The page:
Palestinian Authority Prime Minister Salam Fayyad issued a call today to foreign terrorists to stop using the plight of the Palestinians as an excuse for their crimes. In condemning the Toulouse massacre two days after the killings, Fayyad said, “Extremists must stop pretending to stand up for the rights of Palestinian children who only ask for a decent life.” This was in reaction to the news that Mohammed Merah, the arrested suspect in the Toulouse shootings, claimed that the atrocity was done in part to exact revenge on the Jews for their supposedly poor treatment of the Palestinians.
Fayyad is right that “solidarity” with the Palestinians ought not to be used as a reason to commit murder. But as much as that is good advice for those, like Merah, who have links to al Qaeda and other Islamist groups, it would be even better if Fayyad’s own people — including those affiliated with the PA government that he still runs — would heed his plea. Palestinian groups like Hamas (soon to become part of the PA), PA President Mahmoud Abbas’s own Fatah Party, as well as more extreme groups such as Islamic Jihad, have been using their complaints against Israel as justification for crimes just as horrible as those committed in Toulouse for decades.
Fayyad condemned the Toulouse shootings as an “attack on innocent lives” and a “cowardly terrorist act.” But how would he describe the missile attacks on Israeli civilians carried out by Palestinians on a regular basis to this very day from Gaza. How would he describe the routine attacks on Jews in the West Bank? And what words can he conjure him to adequately depict the depravity of the campaign of suicide bombings carried out by leaders of the ruling Fatah Party only a few years ago during the second intifada? Were the Jewish infants slaughtered at a Jerusalem pizza restaurant, or the Jewish teens blown up at a Tel Aviv discotheque or those killed in dozens of other incidents less human, less innocent than the children killed in France this week?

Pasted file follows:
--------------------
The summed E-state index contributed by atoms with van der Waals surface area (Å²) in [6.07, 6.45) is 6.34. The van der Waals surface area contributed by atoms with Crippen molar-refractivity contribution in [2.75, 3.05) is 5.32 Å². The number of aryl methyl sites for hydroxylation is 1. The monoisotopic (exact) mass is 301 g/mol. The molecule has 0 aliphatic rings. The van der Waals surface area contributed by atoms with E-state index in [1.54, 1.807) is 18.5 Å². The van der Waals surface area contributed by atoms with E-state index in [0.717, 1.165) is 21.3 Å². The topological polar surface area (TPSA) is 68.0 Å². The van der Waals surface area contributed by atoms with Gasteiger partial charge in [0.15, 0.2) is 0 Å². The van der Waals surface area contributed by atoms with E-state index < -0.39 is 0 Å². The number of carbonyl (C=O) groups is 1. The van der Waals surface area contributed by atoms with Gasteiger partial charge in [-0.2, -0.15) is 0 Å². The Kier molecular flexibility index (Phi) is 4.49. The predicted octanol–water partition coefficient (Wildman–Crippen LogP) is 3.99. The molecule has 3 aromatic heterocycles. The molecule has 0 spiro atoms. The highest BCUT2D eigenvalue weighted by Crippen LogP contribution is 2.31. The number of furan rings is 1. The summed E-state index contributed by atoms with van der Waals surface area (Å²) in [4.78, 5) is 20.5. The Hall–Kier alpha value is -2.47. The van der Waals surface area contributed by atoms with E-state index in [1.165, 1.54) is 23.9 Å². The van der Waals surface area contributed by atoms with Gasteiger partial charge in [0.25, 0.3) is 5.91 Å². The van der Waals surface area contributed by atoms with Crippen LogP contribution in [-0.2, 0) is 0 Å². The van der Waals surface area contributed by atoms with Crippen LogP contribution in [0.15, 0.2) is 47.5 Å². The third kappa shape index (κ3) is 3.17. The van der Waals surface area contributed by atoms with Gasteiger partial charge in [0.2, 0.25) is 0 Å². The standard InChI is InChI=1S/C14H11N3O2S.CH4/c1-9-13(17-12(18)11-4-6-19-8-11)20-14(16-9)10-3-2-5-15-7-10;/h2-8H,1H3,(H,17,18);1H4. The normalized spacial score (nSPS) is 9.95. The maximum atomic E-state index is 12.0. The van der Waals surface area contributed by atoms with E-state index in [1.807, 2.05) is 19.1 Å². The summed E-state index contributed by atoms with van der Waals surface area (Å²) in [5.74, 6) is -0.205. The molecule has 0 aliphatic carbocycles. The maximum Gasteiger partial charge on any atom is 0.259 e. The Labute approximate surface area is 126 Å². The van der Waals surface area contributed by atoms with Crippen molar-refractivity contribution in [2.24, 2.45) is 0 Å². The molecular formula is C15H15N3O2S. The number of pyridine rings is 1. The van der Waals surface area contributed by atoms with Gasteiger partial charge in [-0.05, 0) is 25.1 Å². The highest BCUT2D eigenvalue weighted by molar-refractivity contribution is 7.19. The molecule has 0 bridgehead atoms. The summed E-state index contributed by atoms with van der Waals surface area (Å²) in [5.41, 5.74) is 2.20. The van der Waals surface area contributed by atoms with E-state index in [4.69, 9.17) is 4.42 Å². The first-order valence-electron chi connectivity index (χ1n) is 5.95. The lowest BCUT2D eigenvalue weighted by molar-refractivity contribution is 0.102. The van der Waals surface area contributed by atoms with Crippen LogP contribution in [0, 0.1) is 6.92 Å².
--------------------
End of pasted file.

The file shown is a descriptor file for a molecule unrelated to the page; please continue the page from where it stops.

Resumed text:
The Palestinians more or less invented the modern variant of terrorism in the 1970s and have always justified their policy of trying to murder as many Jewish civilians as possible because of what they say is their plight under Israeli occupation. Though the current leadership of the Palestinian Authority says it opposes terror, it continues to honor terrorists in every way possible including its television broadcasts.
Fayyad is himself one of the rare Palestinian political figures who have never been implicated in terrorism. That’s to his credit but it’s also the reason why he has virtually no constituency among his own people. Were he linked to some murders of Jews, he might not be on the way out of office since Hamas has demanded Fayyad’s ouster as part of the price for joining the PA.
The Palestinians should be worried about the Toulouse attack because it should serve as a reminder to Europeans that their delegitimization of Jewish life and Jewish self-defense in Israel cannot be separated from attacks on Jews elsewhere. Though the Palestinian issue is merely a pretext for the revival of anti-Semitism, the killings in France could shock some on the continent enough to make them understand that killing Jews anywhere — be it in Toulouse or in the Middle East — is merely a function of that same old hatred that the Palestinians have embraced.
As much as some, such as EU foreign policy chief Catherine Ashton, have tried to draw a slanderous comparison between Israeli self-defense in Gaza and the Toulouse crime, the real analogy is to the actions of the Palestinians. Until the Palestinians renounce their war on Israel and give up violence for good, Salam Fayyad’s statement can be put down as the rankest form of hypocrisy.